“Victory In Jesus”
October 26, 2011
It was a beautiful fall afternoon yesterday; a perfect day for our Amish friend Anna Ruth to hang her laundry out on the long line. But as the farm odors increased (you know what I mean), the laundry had to come down lest it cling to the clothing.
(For more photos of our visit on the Lapp farm see below the message.)
“But Stephen, full of the Holy Spirit, looked up to heaven and saw the glory of God, and Jesus standing at the right hand of God. ‘Look,’ he said, ‘I see heaven open and the Son of Man standing at the right hand of God’” (Acts 7:55,56). “But thanks be to God, who gives us the victory through our Lord Jesus Christ” (1 Corinthians 15:57).
Last Friday we shared that our friend Nelma Carpenter had died in an auto accident in Little Rock Arkansas. Nelma and her husband Tommy had visited with us the week before and encouraged us greatly during our fellowship. Her celebration service is today and although there will certainly be grief and the sense of loss there will also be victory as a result of her faith in Christ and that of many of the family members. Last fall Tommy spoke in our church and shared how the song “Victory in Jesus” was written at his uncle’s kitchen table by Eugene Bartlett in 1939. We shared this story in this encouragement “Even Unto Death” (see below for link to this message).
Many of you reading this today have had similar experiences in life. Some are more pronounced than others, but these are the blows in life that can knock us to the ground. We wonder in hurt and exasperation, “Where is God and what is He doing in all this?”
But allow this truth to penetrate deeply into your spiritual being as you read this message today. The final outcome for true children of God is always good though the sometimes grim circumstances we may encounter on life’s journey could lead us or those who observe us to think otherwise. Today we’ll consider the gripping story of Stephen in the book of Acts.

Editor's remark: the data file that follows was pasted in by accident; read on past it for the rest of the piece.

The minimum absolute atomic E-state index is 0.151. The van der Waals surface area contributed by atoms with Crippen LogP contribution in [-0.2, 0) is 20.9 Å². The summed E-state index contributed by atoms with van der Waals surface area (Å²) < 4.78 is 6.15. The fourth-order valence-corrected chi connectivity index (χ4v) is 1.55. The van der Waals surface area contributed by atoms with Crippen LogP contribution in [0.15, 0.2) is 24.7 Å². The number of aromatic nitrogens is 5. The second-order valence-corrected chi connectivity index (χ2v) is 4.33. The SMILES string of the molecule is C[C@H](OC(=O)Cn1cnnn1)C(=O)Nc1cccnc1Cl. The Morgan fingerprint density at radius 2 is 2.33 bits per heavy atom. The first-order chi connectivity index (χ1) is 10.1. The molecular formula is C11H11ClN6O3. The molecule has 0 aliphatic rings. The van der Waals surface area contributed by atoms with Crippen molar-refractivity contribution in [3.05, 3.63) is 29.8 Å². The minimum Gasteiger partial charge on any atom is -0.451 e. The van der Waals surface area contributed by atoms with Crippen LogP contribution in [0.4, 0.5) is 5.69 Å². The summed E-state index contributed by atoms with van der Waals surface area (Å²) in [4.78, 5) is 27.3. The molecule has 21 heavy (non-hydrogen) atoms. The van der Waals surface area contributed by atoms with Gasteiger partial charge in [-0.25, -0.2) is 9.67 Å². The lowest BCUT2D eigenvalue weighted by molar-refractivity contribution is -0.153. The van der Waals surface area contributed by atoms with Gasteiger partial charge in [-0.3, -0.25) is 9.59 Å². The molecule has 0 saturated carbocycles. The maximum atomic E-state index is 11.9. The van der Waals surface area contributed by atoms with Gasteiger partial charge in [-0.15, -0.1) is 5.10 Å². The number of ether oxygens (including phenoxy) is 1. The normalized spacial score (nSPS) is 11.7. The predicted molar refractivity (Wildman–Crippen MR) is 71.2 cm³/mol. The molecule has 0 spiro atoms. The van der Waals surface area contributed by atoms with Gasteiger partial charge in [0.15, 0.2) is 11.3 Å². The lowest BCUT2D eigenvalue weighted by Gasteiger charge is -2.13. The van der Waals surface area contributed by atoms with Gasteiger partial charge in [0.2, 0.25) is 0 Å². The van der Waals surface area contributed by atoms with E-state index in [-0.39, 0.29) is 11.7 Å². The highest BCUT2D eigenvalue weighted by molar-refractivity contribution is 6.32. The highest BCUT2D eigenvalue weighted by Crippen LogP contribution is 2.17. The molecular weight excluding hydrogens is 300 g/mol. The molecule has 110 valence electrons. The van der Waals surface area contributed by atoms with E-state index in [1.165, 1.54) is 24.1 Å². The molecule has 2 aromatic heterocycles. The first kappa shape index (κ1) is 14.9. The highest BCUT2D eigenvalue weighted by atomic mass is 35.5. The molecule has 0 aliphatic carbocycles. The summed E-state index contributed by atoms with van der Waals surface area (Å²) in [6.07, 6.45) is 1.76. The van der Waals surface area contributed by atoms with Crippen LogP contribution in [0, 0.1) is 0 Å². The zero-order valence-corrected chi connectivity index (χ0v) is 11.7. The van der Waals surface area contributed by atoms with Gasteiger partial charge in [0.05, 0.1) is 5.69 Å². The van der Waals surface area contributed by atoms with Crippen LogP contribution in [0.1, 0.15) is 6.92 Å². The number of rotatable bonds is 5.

Stephen was one of the first followers of Christ. The Scripture records nothing concerning his background or conversion. He is first mentioned when he was chosen by the early church to serve as a deacon. The historian Luke records that he was “a man full of faith and of the Holy Spirit.” He soon had a preaching opportunity and bears a powerful witness for the Lord, likely his first and certainly his last sermon.
But rather than getting appreciative pats on the back or seeing the altars full of repentant sinners, he faced a very unreceptive crowd who was “furious and gnashing their teeth at him.” He was forcefully drug out of the city and stoned.
Consider the human dimension in Stephen’s experience. Surely he and others who observed his martyrdom had to overcome the question “Is this what serving God is all about?” As the first recorded Christian martyr he and other believers watching might have wondered “Is God really going to allow this to go on?” Surely Stephen loved his family and friends and had a promising ministry. At his burial “godly men mourned deeply for him” (Acts 8:2). Surely he had to overcome tremendous fear as the situation turned from bad to ugly to deadly. And, practically speaking, imagine the horrific physical pain and agony he endured as large stones were hurled at him.